Facilitating equity checks (Rule 9) is one example of how to gather feedback from your group, but feedback can be gathered about different aspects of the research group through varied methods such as surveys and informal check-ins. Consider ways you can proactively provide monthly opportunities for lab members to give feedback. One way to do this is to create an anonymous survey where lab members can indicate how they are feeling about topics such as your leadership, inclusivity, professional development, sense of community, feeling supported in research, etc. This will provide you with more insight into how others are experiencing your leadership in the lab and give you a better understanding of how to gauge lab members’ sense of belonging. For resources on asking for feedback, see How Leaders Can Get Honest, Productive Feedback [40]. You might not always get it right the first time and that’s okay. Mistakes can be lessons learned. What’s important is that you are actively seeking feedback and looking for ways to improve your lab practices.

Note: Anonymity is a privilege that small groups might not have when providing feedback. This may not be an issue when the feedback provided will be accepted with gratitude and respect. However, retaliation is a legitimate fear among trainees, especially due to power dynamics. In these cases, faculty would benefit from professional coaching offered by universities on how to receive feedback, and perhaps a coach or other staff member can sit in on these feedback sessions to make sure they are done well. If your university does not offer coaching, consider checking with your department head or human resources to see what types of support are available.


The ten simple rules listed above are practices for growing a sense of belonging in your research lab. Remember that evaluation and iteration are key to maintaining a strong sense of belonging. Consider monthly, quarterly, and annual evaluations of your team members’ feelings of belonging. It’s okay to reevaluate at any point. Your adaptability and responsiveness will prove key to developing optimal learning conditions. With some sustained effort, you will find that you’ve created a unique set of practices that foster a sense of belonging among all team members in your specific research group.

When we feel like we belong, we become positioned to do our best work. Creating and maintaining a strong sense of belonging thus benefits individuals and teams and improves the quality of science that your team produces. If done effectively, you will have an impact on the quality of the next generation of leaders in STEM who will learn from your practices.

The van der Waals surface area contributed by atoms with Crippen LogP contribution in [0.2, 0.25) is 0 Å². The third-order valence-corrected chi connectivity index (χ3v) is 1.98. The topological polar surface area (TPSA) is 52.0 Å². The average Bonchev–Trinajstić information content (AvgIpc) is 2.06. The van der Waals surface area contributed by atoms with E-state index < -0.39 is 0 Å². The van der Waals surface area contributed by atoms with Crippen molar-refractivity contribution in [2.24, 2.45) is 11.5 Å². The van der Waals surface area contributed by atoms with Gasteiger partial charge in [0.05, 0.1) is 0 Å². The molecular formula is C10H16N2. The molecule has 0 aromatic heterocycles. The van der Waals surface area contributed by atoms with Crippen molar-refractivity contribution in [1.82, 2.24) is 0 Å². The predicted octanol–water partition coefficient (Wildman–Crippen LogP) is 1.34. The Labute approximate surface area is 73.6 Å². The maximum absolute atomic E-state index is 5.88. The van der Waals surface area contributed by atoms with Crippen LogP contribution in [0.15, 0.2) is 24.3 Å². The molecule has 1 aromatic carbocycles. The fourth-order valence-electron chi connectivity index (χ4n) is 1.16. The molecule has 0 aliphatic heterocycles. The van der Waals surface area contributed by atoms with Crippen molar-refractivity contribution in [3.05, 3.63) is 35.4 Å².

Supporting information

S1 Fig. Summary of rules to create a sense of belonging in your research group.


S2 Fig. Glossary of terms: Ten simple rules for creating a sense of belonging in your research group.



  1. 1. Walton GM, Cohen GL. A Brief Social-Belonging Intervention Improves Academic and Health Outcomes of Minority Students. Science. 2011 Mar 18;331(6023):1447–51. pmid:21415354
  2. 2. Choenarom C, Williams RA, Hagerty BM. The Role of Sense of Belonging and Social Support on Stress and Depression in Individuals With Depression. Arch Psychiatr Nurs. 2005 Feb;19(1):18–29. pmid:15765368
  3. 3. Master A, Meltzoff AN. Cultural Stereotypes and Sense of Belonging Contribute to Gender Gaps in STEM. Int J Gend Sci Technol. 2020 Apr;12(1):152–98.
  4. 4. Gopalan M, Linden-Carmichael A, Lanza S. College Students’ Sense of Belonging and Mental Health Amidst the COVID-19 Pandemic. J Adolesc Health. 2022 Feb;70(2):228–33. pmid:34893423
  5. 5. Strayhorn TL. College students’ sense of belonging: a key to educational success for all students. 2nd ed. New York: Routledge; 2019.
  6. 6. O’Keeffe P. A sense of belonging: Improving student retention. Coll Stud J. 2013 Dec 1;47(4):605–13.
  7. 7. Walton GM, Cohen GL, Cwir D, Spencer SJ. Mere belonging: The power of social connections. J Pers Soc Psychol. 2012;102(3):513–532. pmid:22023711
  8. 8. Brower T. Missing Your People: Why Belonging Is So Important And How To Create It. Forbes [Internet]. 2021 Jan 10 [cited 2022 Apr 5]. Available from:
  9. 9. Sargent J, Williams RA, Hagerty B, Lynch-Sauer J, Hoyle K. Sense of Belonging as a Buffer Against Depressive Symptoms. J Am Psychiatr Nurses Assoc. 2002 Aug;8(4):120–9.
  10. 10. Belanger AL, Joshi MP, Fuesting MA, Weisgram ES, Claypool HM, Diekman AB. Putting Belonging in Context: Communal Affordances Signal Belonging in STEM. Pers Soc Psychol Bull. 2020 Aug;46(8):1186–204. pmid:31928327
  11. 11. McCoy DL, Luedke CL, Winkle-Wagner R. Encouraged or Weeded Out: Perspectives of Students of Color in the STEM Disciplines on Faculty Interactions. J Coll Stud Dev. 2017;58(5):657–673.
  12. 12. Palmer R, Maramba D, Dancy T II. A qualitative investigation of factors promoting the retention and persistence of students of color in STEM. J Negro Educ. 2011;80(4):491–504.